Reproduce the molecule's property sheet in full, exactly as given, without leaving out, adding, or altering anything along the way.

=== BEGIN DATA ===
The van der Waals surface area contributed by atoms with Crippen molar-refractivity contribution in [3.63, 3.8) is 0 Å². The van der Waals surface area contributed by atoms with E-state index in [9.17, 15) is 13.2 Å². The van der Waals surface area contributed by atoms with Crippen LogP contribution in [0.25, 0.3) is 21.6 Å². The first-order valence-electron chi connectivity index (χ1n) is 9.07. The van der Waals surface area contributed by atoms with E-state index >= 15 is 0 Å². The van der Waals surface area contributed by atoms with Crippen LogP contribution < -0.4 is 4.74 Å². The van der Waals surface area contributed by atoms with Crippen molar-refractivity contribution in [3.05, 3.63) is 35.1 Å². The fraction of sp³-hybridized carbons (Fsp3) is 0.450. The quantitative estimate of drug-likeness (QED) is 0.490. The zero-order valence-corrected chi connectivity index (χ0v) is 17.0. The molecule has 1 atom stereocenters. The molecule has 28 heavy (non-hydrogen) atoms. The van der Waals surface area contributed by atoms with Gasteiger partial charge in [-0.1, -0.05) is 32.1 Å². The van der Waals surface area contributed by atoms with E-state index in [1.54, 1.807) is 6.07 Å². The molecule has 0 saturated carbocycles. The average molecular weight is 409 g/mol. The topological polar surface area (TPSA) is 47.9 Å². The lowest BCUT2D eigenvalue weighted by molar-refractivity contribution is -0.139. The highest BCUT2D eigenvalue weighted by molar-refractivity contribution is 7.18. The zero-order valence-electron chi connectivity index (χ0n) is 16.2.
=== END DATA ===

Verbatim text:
The van der Waals surface area contributed by atoms with Crippen molar-refractivity contribution in [3.63, 3.8) is 0 Å². The van der Waals surface area contributed by atoms with E-state index in [9.17, 15) is 13.2 Å². The van der Waals surface area contributed by atoms with Crippen LogP contribution in [0.25, 0.3) is 21.6 Å². The first-order valence-electron chi connectivity index (χ1n) is 9.07. The van der Waals surface area contributed by atoms with E-state index >= 15 is 0 Å². The van der Waals surface area contributed by atoms with Crippen LogP contribution < -0.4 is 4.74 Å². The van der Waals surface area contributed by atoms with Crippen molar-refractivity contribution in [3.05, 3.63) is 35.1 Å². The fraction of sp³-hybridized carbons (Fsp3) is 0.450. The quantitative estimate of drug-likeness (QED) is 0.490. The zero-order valence-corrected chi connectivity index (χ0v) is 17.0. The molecule has 1 atom stereocenters. The molecule has 28 heavy (non-hydrogen) atoms. The van der Waals surface area contributed by atoms with Gasteiger partial charge in [-0.1, -0.05) is 32.1 Å². The van der Waals surface area contributed by atoms with E-state index in [1.54, 1.807) is 6.07 Å². The molecule has 0 saturated carbocycles. The average molecular weight is 409 g/mol. The topological polar surface area (TPSA) is 47.9 Å². The lowest BCUT2D eigenvalue weighted by molar-refractivity contribution is -0.139. The highest BCUT2D eigenvalue weighted by molar-refractivity contribution is 7.18. The zero-order valence-electron chi connectivity index (χ0n) is 16.2.